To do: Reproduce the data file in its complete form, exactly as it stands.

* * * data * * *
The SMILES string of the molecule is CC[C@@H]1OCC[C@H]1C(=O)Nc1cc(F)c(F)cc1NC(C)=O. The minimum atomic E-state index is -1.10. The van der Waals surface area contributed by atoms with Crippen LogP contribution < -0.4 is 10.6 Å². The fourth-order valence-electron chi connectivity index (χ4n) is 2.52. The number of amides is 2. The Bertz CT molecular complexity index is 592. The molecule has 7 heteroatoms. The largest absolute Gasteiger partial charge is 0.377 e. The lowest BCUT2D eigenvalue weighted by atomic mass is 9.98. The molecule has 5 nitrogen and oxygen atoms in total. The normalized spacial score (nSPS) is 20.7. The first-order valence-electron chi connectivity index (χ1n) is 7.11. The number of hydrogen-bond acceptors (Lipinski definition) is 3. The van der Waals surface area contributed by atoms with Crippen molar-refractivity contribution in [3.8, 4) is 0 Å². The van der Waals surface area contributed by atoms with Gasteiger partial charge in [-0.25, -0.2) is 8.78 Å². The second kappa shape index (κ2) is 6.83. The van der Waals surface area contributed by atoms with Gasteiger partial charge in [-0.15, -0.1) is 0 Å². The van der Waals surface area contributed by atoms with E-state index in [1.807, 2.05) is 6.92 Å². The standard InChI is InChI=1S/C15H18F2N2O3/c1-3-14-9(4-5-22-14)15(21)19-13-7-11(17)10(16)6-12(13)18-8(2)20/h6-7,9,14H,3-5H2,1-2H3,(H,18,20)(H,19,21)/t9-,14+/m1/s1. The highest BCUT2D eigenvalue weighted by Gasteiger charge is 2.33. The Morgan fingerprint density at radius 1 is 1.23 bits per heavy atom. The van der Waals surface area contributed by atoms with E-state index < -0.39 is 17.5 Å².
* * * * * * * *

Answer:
The SMILES string of the molecule is CC[C@@H]1OCC[C@H]1C(=O)Nc1cc(F)c(F)cc1NC(C)=O. The minimum atomic E-state index is -1.10. The van der Waals surface area contributed by atoms with Crippen LogP contribution < -0.4 is 10.6 Å². The fourth-order valence-electron chi connectivity index (χ4n) is 2.52. The number of amides is 2. The Bertz CT molecular complexity index is 592. The molecule has 7 heteroatoms. The largest absolute Gasteiger partial charge is 0.377 e. The lowest BCUT2D eigenvalue weighted by atomic mass is 9.98. The molecule has 5 nitrogen and oxygen atoms in total. The normalized spacial score (nSPS) is 20.7. The first-order valence-electron chi connectivity index (χ1n) is 7.11. The number of hydrogen-bond acceptors (Lipinski definition) is 3. The van der Waals surface area contributed by atoms with Crippen molar-refractivity contribution in [3.8, 4) is 0 Å². The van der Waals surface area contributed by atoms with Gasteiger partial charge in [-0.25, -0.2) is 8.78 Å². The second kappa shape index (κ2) is 6.83. The van der Waals surface area contributed by atoms with Gasteiger partial charge in [-0.15, -0.1) is 0 Å². The van der Waals surface area contributed by atoms with E-state index in [1.807, 2.05) is 6.92 Å². The standard InChI is InChI=1S/C15H18F2N2O3/c1-3-14-9(4-5-22-14)15(21)19-13-7-11(17)10(16)6-12(13)18-8(2)20/h6-7,9,14H,3-5H2,1-2H3,(H,18,20)(H,19,21)/t9-,14+/m1/s1. The highest BCUT2D eigenvalue weighted by Gasteiger charge is 2.33. The Morgan fingerprint density at radius 1 is 1.23 bits per heavy atom. The van der Waals surface area contributed by atoms with E-state index < -0.39 is 17.5 Å².